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NT skills update: POSTOPERATIVE EPIDURAL ANALGESIA

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VOL: 98, ISSUE: 49, PAGE NO: 29

WHAT IS IT?
WHAT IS IT?
- Epidural analgesia is the administration of certain drugs into the epidural space to achieve effective relief of acute pain. By acting locally, it can provide more effective pain relief than other methods of opioid administration, often removing all pain sensation, with lower levels of respiratory depression and sedation and increased motility in the gastrointestinal system.


- At each vertebral level a pair of nerves cross the epidural space en route to a specific area of the body. An epidural catheter or needle is inserted into this space and drugs can be injected as a once-only dose, as a continued infusion or via a patient-controlled epidural pump.


- The injection of epidural drugs at the appropriate level and in sufficient quantities requires frequent assessment. The level of epidural analgesia can be measured by testing sensory responses in the areas of the skin supplied by specific nerve roots. These areas are known as dermatomes, and are labelled according to the vertebral level at which their nerves leave the spinal column (cervical (C), thoracic (T), lumbar (L), sacral (S) and coccygeal (CX) - see above left and centre).


MANAGEMENT
- Sensory, motor and autonomic nerves are all affected by epidural analgesia. If the epidural sensory block level is above T4, for example, respiratory function may be affected. Regular observation of the patient and infusion device must be carried out; this is often documented on a dedicated epidural infusion chart that includes the drug prescription.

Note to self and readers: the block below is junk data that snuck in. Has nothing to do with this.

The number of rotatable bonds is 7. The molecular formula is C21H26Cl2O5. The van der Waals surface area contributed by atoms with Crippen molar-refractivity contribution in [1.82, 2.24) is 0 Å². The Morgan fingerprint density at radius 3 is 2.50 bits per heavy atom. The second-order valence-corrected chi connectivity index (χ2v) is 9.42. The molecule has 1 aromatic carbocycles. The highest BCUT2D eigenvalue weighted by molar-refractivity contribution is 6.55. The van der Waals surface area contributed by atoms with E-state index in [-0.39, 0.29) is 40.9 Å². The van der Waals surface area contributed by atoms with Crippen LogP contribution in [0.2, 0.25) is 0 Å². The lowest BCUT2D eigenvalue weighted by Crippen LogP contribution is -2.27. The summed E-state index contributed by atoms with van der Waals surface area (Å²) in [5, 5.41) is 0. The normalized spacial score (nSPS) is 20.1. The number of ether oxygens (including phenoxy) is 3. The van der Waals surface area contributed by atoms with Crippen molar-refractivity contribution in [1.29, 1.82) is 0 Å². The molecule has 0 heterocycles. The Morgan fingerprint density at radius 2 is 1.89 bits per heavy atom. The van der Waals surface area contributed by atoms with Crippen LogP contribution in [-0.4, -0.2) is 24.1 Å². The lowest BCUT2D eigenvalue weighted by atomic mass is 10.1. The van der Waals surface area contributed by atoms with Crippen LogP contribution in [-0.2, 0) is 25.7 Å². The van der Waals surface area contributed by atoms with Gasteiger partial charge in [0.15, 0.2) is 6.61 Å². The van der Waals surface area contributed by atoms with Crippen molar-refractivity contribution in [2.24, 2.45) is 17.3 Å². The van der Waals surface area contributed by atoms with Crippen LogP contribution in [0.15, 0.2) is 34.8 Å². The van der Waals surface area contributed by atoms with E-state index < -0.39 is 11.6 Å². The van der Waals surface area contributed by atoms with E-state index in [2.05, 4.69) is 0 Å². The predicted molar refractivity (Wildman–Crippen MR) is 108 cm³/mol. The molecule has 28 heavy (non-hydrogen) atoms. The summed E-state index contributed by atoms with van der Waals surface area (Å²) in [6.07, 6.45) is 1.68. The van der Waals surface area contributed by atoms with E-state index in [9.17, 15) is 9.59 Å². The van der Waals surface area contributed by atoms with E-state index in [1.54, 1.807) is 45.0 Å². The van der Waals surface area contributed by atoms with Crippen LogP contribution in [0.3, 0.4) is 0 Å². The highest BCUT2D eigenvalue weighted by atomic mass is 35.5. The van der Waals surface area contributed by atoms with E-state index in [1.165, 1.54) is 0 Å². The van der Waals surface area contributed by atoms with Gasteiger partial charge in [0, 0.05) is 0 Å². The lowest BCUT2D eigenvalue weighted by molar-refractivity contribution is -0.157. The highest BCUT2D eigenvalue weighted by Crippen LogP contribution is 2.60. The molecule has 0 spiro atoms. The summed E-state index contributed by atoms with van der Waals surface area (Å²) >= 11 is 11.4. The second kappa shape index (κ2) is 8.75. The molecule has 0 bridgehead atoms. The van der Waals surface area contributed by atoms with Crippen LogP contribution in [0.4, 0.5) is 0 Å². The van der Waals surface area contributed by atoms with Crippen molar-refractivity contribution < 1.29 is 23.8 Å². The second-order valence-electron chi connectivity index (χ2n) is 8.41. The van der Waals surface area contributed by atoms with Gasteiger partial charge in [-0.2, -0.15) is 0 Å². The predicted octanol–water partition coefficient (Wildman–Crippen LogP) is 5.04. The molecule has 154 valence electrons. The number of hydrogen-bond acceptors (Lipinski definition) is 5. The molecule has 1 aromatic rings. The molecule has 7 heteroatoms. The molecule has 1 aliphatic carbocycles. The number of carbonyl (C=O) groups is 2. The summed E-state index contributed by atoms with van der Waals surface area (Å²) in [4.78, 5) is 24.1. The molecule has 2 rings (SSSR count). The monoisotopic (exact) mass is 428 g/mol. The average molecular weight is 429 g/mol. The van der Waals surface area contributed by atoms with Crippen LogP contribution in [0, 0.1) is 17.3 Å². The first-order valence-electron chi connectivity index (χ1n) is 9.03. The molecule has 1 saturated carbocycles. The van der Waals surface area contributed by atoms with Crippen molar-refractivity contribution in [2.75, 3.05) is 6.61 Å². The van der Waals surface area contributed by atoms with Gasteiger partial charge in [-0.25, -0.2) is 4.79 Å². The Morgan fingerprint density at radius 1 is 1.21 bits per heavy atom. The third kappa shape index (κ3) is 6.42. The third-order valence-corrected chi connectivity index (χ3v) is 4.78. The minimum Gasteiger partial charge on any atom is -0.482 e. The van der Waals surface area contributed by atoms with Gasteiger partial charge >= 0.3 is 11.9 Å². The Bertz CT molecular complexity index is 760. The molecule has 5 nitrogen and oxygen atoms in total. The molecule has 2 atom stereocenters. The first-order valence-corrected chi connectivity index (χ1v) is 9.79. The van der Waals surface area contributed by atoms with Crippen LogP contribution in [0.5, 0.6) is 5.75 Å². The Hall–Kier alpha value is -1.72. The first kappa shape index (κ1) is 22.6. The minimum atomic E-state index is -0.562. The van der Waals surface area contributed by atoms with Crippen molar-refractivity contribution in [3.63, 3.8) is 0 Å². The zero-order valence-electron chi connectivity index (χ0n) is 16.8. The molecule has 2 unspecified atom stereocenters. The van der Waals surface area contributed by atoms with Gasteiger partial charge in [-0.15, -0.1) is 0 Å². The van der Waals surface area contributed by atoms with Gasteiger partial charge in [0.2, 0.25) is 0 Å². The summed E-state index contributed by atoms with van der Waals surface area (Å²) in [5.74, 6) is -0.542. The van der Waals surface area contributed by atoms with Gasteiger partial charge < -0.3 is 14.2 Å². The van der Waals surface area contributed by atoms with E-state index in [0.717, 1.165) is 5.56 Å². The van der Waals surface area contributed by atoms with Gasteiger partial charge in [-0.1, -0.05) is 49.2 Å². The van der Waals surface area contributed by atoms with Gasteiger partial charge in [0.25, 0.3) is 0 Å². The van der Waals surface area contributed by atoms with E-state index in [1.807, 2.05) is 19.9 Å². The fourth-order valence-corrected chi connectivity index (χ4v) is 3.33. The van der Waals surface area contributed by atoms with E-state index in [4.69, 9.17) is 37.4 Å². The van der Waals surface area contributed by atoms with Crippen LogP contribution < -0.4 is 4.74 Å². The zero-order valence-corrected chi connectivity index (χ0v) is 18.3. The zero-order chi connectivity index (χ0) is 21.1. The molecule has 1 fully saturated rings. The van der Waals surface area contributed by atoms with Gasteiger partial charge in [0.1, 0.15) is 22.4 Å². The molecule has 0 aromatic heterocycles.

- When the patient returns to a ward area observations should be carried out every hour for four hours, two-hourly for the next 24 hours then four-hourly or as determined by the patient's condition.


- The epidural can affect sensory, motor and autonomic nerves, and observations should therefore include: date and time of observation; respiratory rate; oxygen saturations; pulse; urine output; itching; pain; sedation and nausea score; sensory level; motor block; blood pressure.


- Cumulative dose rate, infusion rate, total request and boluses rate (in patient-controlled analgesia epidurals) should also be recorded.


FURTHER CONSIDERATIONS
- The epidural site should be checked daily for signs of infection, leakage or tenderness.


- If not in a high dependency unit, the patient should be monitored in a high-observation area and not in a side room.


- The patient should receive at least 2l/min of oxygen via a nasal cannula (or via a face mask if the flow rate is higher) for 48 hours, and overnight on subsequent nights. Continual oxygen may be needed if opioid administration continues.


- Given the loss of sensation resulting from epidural analgesia, pressure area care must be rigorous, and micturation should be encouraged.


- Exercise caution when mobilising patients at risk from motor block.


- No other opioids should be given in any form while the epidural is in progress.


- Drugs to treat adverse reactions should be readily available.


- Intravenous access must be maintained until 24 hours after the epidural has been removed.


- Management of epidurals should be overseen and directed by an anaesthetist and, where available, an acute pain service.


- All staff using epidurals should receive training and updates.




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